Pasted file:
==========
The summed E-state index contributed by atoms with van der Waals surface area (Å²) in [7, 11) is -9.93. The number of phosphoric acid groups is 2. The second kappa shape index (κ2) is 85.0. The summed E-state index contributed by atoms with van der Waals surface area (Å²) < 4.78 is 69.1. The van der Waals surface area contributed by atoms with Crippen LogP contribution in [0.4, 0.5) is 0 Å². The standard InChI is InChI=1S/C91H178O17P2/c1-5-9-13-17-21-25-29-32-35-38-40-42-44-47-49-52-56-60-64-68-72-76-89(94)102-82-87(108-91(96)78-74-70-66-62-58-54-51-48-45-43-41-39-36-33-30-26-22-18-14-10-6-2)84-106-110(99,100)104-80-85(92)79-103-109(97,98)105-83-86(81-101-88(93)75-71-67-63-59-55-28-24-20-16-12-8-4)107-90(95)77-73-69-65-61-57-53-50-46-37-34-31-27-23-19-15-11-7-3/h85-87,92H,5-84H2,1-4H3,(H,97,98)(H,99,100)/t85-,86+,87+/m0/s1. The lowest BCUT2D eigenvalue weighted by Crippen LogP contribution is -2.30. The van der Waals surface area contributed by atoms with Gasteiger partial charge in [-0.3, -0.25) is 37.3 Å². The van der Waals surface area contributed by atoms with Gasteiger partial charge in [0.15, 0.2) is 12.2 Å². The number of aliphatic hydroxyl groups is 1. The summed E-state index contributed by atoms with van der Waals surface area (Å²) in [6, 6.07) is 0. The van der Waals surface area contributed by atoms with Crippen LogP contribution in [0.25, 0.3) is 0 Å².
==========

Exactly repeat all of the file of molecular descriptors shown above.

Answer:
The summed E-state index contributed by atoms with van der Waals surface area (Å²) in [7, 11) is -9.93. The number of phosphoric acid groups is 2. The second kappa shape index (κ2) is 85.0. The summed E-state index contributed by atoms with van der Waals surface area (Å²) < 4.78 is 69.1. The van der Waals surface area contributed by atoms with Crippen LogP contribution in [0.4, 0.5) is 0 Å². The standard InChI is InChI=1S/C91H178O17P2/c1-5-9-13-17-21-25-29-32-35-38-40-42-44-47-49-52-56-60-64-68-72-76-89(94)102-82-87(108-91(96)78-74-70-66-62-58-54-51-48-45-43-41-39-36-33-30-26-22-18-14-10-6-2)84-106-110(99,100)104-80-85(92)79-103-109(97,98)105-83-86(81-101-88(93)75-71-67-63-59-55-28-24-20-16-12-8-4)107-90(95)77-73-69-65-61-57-53-50-46-37-34-31-27-23-19-15-11-7-3/h85-87,92H,5-84H2,1-4H3,(H,97,98)(H,99,100)/t85-,86+,87+/m0/s1. The lowest BCUT2D eigenvalue weighted by Crippen LogP contribution is -2.30. The van der Waals surface area contributed by atoms with Gasteiger partial charge in [-0.3, -0.25) is 37.3 Å². The van der Waals surface area contributed by atoms with Gasteiger partial charge in [0.15, 0.2) is 12.2 Å². The number of aliphatic hydroxyl groups is 1. The summed E-state index contributed by atoms with van der Waals surface area (Å²) in [6, 6.07) is 0. The van der Waals surface area contributed by atoms with Crippen LogP contribution in [0.25, 0.3) is 0 Å².